The tale of pitches is a curious case: if there is no home team playing there shouldn’t be any bias-pressure for the host venues to manufacture tracks. Ideally, the curators should have the freedom to create sporting tracks. However, the absence of the home team has instead given way to apathy where some host associations haven’t cared enough about the state of pitches.
Currently the Kerala team is playing Tripura in Cuttack and Samson does not feature in the XI. But more alarmingly he is facing an inquiry for misconduct and indiscipline.
According to sources in the Board of Control for Cricket in India (BCCI) and KCA, the 22-year-old wicketkeeper batsman was involved in an unsavoury incident during Kerala’s match against Goa at Brabourne Stadium a fortnight ago.
Western Railway southpaw Sagar Mishra slammed six sixes in an over to create sensation in their Times Shield Division B match against Rashtriya Chemicals & Fertilizers at the Western Railway cricket ground at Lower Parel.
Mishra, who played two Ranji Trophy matches for Railways in 2015, sent the ball over the ropes six times in an over bowled by RCF’s Tushar Kumare.
Mishra slammed a 46-ball 91 which included nine sixes — all coming in the last 11 balls of his innings. Western Railway posted a mammoth 403 for four in 64 overs and then bundled out RCF for 86.
The Hyderabad High Court on Wednesday decided to freeze the accounts of the Hyderabad Cricket Association (HCA) after serious accusations against its office-bearers.
The HCA had recently been ordered by the High Court to give an undertaking regarding implementation of the Supreme Court’s order on Lodha Committee recommendations. HCA then subsequently called an SGM to implement the Lodha report.
A unique copy of cricketing bible Wisden’s Almanack, which was withheld from its player of the year after he was convicted of cheating, is expected to break sales records for the much-loved reference book at auction.
Although Berry declined to name him, it was an open secret in the cricketing world that Pakistani bowler Mohammad Amir was the fifth player.
Glenn Maxwell says it has been “painful” to be batting further down the order than wicketkeeper and captain Matthew Wade at state level, believing the decision may have hurt his chances of a Test recall this summer despite an impressive recent first-class record.
The electrifying all-rounder is back in an Australian uniform this week for Sunday’s first one-dayer against New Zealand at the SCG but was overlooked for a first ever Test appearance on home soil when selectors changed more than half the squad for the pink-ball Test against South Africa in Adelaide.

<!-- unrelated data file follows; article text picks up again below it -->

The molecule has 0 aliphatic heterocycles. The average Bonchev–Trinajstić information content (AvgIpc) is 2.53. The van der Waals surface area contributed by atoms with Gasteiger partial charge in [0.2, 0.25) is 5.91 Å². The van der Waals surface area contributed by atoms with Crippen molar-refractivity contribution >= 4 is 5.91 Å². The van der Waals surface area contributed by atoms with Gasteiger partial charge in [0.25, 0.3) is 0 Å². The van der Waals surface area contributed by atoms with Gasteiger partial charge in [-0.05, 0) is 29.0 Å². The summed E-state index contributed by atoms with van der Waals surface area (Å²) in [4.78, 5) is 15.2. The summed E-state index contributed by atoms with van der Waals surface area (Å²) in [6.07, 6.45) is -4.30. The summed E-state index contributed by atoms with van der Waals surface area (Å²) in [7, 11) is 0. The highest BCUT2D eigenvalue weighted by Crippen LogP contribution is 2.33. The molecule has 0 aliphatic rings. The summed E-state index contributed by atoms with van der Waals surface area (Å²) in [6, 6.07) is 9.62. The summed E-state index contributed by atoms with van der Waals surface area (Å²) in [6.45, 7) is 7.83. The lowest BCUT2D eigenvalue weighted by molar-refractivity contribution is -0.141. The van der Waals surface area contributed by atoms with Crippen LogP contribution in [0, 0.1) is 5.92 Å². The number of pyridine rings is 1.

Talk about gaze at it. Australian cricket’s obsession with itself appears to know no bounds.
You can disregard their dead-rubber test win over South Africa in Adelaide and the false bravado that’s generated.
It doesn’t alter the inept cricket Australia have spent most of 2016 producing, and the continual conversations about the “way” the team play and the sudden disrepair their pathway to the top has fallen into.
Brian Lara gave me this saying on a piece of paper that I carried around in my baggy green satchel until the day I retired: before you begin a thing, remind yourself that difficulties and delays quite impossible to foresee are ahead …You can only see one thing clearly, and that is your goal! Form a mental vision of that and cling to it through thick and thin.
Who you gonna call? When the wind is blowing against you? When the surface has flattened out? When the ball has become softer and older? When the batsmen are settled? Neil Wagner that is who; Neil Wagner, New Zealand’s unsung enforcer.
Tim Southee and Trent Boult get much of the fast-bowling plaudits thrown New Zealand’s way. It is understandable – they swing the ball, make it curve around beautifully and play a gazillion little tricks upon batsmen.
At least one man wants the home of cricket to be used for just that. And only that.
Barbados Cricket Association (BCA) board member Winston Stafford is against Kensington Oval being used as a multi-event facility and is calling for the hallowed cricket ground to stop staging non-cricketing events.
“Yes, it was very disappointing, we had played well through the day in only losing one wicket up until tea but were probably a little short of where we wanted to be runs-wise and we certainly wanted to give ourselves an opportunity to try to win the game,” Arthur said while speaking exclusively to Dawn from Brisbane. “That is how we want to play and look to win first and only then settle for a draw. We have to realise that we are going to lose some games trying to win but that is certainly the brand we want to play.”